They say you can’t go home again, but a partnership between Santa Barbara Unified, the PEAC Foundation, and UCSB Gevirtz School of Education is helping graduates return to the District to teach.
The cost of college can be a barrier for many people to get the credentials needed to become a teacher, but a PEAC and UCSB Gevirtz Community Fellowship is helping SB Unified graduates get that education.
For McKinley first-grade teacher Jessica Zamora Sanchez, the fellowship led her to find a career she hadn’t expected.
“I didn’t think I could have achieved my dream of becoming a teacher had it not been for the Fellowship. So when I received the opportunity to attend grad school on a full scholarship, it removed the financial barriers that hindered me from pursuing a teaching career”, said Zamora.
Zamora is one of three teachers at McKinley who went through Santa Barbara Unified schools before returning to teach, thanks to the PEAC and UCSB Fellowship.
“Honestly, it feels like coming home. I wasn’t as nervous as I thought I would be,” said sixth-grade McKinley teacher Adriana Trujillo. She returned to the school after attending it for eight years as a student.
“It’s amazing. My students were shocked and surprised that I came back and that where they’re growing up is where I grew up. They are always constantly asking for pictures of me and my time here [at McKinley],” said Trujillo.
For McKinley third-grade teacher Haidee Jimenez, her experiences of growing up in Santa Barbara help inspire their students by making them feel seen and heard.
“I try to share my experiences to let them know that I am more than their teacher. We have stuff in common,” said Jimenez.
Principal Daisy Estrada Ochoa also went through Santa Barbara Unified before returning after college as an educator. She said there’s a significant value in being able to hire employees who went through district schools.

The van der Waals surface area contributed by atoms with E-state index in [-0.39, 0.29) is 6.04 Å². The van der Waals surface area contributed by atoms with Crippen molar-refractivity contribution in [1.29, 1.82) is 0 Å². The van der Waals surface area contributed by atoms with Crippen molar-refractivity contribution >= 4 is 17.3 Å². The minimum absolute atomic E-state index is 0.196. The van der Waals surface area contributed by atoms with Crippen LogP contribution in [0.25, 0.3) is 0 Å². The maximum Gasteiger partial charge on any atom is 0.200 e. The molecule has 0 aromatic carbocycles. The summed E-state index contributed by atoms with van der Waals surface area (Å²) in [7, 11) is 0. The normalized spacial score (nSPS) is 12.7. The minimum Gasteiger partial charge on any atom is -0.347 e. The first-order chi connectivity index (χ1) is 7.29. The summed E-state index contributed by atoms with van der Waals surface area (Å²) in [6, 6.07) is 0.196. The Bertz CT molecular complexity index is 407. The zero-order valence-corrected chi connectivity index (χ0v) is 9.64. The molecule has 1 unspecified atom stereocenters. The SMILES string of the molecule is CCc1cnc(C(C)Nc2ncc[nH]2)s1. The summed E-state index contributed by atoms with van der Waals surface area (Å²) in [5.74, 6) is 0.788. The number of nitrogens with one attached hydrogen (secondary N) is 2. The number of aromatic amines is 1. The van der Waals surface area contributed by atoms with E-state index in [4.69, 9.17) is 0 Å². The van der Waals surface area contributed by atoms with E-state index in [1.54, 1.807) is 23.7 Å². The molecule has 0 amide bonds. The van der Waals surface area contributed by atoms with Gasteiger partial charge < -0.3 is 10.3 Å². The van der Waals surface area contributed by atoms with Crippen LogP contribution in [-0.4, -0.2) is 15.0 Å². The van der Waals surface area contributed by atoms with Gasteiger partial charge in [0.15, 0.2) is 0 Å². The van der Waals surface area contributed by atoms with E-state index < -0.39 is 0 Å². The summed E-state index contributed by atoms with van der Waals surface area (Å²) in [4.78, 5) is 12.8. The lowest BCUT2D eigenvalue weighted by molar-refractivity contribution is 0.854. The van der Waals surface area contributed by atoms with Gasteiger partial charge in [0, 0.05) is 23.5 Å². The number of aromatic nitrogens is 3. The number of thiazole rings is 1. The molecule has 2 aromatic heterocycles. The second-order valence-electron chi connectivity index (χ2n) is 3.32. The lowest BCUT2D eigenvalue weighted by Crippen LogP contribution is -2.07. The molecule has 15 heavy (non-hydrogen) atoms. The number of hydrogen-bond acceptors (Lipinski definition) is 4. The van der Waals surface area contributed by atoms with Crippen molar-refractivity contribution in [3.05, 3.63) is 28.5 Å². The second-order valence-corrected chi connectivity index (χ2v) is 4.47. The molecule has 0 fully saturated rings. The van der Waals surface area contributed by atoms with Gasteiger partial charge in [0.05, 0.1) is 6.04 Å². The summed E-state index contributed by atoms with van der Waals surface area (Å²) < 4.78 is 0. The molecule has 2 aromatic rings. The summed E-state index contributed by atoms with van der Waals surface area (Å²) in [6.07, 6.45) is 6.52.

“Santa Barbara is such a beautiful community, but it’s also very relational. We’re all connected, so having staff from the community is so important. They understand and empathize with many of our families,” said Estrada Ochoa.
Santa Barbara Unified’s PEAC program is a network of support for primarily first-generation college-bound students and in its 13th year of service.
“The PEAC Education Fellowship is an extension of the PEAC program to provide career pathways for local youth,” said PEAC Coordinator Albert Martinez.
It also provides after-school tutoring for all of the District’s four Junior Highs and three primary High School campuses.
“Removing barriers to becoming a teacher will greatly benefit the Santa Barbara community. It creates opportunities for students to enter the field who might not have had the opportunity otherwise. I am so proud of these teachers who returned to serve our community and look forward to seeing how we can support future graduates as well,” said Dr. Hilda Maldonado, Superintendent.
There have been 10 PEAC Fellows so far, and three are currently attending UCSB’s Teacher Education Program.
“Growing our own talent and creating seamless pathways to the workforce in Santa Barbara is a long-term investment in our community,” said PEAC Foundation Founder Dr. Patricia Madrigal.
The PEAC Career Fellowships are available to graduates of the SBUnified PEAC Program.